It is true that oil will prevent pasta from sticking. Everything else in the above post is factually incorrect.

Anyway, you shouldn't use oil to correct the sticking problem. Oil coats the surface of the pasta and prevents it from absorbing flavor of your sauce or other ingredients. The way to keep pasta from sticking is use plenty of water and stir vigilantly for the first few minutes of boiling.
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  #16  
Old 04-05-2005, 12:15 AM
HMS Irruncible HMS Irruncible is offline
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Quote:
Originally Posted by SandWriter
To NattoGuy, you seem to want people to do all the work. You make us do the metric english conversion, you think up experiments for us to do...
Whose dinner is this anyway, mine or yours? I gave you the boiling point calculation you asked for. I answered your salt question. You could just say "thank you."
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  #17  
Old 04-05-2005, 12:27 AM
SandWriter SandWriter is offline
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Hey Nattoguy,

Thank You.
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  #18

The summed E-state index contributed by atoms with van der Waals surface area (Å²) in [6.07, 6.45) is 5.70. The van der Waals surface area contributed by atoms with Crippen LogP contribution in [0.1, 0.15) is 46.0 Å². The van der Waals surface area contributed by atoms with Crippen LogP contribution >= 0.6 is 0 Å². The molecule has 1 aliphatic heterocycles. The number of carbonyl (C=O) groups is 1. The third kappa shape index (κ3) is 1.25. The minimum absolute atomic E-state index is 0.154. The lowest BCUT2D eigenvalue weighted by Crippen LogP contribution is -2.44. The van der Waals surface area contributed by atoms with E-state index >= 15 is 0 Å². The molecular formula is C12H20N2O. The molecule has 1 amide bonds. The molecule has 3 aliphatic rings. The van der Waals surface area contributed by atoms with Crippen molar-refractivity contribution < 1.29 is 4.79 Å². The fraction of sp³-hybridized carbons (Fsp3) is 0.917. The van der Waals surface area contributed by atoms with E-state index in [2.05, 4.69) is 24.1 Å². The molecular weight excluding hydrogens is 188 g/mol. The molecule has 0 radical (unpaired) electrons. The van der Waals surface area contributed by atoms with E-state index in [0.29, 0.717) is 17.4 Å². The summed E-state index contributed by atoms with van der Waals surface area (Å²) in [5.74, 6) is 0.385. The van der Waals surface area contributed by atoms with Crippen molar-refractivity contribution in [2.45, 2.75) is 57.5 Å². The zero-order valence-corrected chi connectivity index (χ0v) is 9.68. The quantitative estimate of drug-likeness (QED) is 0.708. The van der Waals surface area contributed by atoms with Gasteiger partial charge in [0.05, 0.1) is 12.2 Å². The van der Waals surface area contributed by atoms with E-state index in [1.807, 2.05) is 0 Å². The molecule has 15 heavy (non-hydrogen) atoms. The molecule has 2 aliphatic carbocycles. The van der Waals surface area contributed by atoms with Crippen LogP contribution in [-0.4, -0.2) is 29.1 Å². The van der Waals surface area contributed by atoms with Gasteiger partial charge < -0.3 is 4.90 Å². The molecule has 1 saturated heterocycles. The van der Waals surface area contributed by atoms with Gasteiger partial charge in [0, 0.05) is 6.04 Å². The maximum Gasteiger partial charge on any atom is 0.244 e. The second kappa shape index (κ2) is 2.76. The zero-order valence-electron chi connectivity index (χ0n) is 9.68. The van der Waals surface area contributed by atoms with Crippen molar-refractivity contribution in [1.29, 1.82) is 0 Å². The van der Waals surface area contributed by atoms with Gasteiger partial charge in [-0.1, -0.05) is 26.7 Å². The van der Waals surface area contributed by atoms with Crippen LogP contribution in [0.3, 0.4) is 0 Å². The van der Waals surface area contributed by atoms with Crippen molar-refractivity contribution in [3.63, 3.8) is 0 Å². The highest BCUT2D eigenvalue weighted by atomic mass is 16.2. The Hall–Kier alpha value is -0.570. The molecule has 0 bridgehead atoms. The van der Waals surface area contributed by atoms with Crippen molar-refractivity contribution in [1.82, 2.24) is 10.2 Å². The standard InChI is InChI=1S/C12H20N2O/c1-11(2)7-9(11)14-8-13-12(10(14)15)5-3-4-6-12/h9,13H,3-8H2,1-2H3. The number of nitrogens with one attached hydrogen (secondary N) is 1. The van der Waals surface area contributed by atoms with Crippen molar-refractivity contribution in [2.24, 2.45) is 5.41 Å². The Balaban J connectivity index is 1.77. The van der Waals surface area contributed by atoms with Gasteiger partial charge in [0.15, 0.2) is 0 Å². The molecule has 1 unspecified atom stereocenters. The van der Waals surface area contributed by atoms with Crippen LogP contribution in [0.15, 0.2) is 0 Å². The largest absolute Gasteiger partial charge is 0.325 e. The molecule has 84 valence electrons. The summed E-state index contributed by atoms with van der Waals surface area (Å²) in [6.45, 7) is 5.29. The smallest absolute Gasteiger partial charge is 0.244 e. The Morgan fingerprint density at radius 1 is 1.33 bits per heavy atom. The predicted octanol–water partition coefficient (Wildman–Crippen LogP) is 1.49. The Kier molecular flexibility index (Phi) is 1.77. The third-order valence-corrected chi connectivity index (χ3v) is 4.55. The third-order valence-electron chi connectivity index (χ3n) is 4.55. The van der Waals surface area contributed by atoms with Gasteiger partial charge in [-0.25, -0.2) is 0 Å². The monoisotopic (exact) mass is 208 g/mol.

Old 04-05-2005, 12:52 AM
Catalyst Catalyst is offline
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Quote:
Originally Posted by SandWriter
Catalyst?
After a quick googling, it would appear that I badly misremembered an episode of Molto Mario. The top several hits for a search on "pasta salt sticking" all indicate that salt is strictly a matter of seasoning, though they disagree on how much salt to add. They seem to also indicate that a bit of oil has no discernable effect on sticking. My apologies for not checking my facts before posting.
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  #19  
Old 04-05-2005, 02:09 AM
1010011010 1010011010 is offline
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Raoult's Law... is what you're looking for.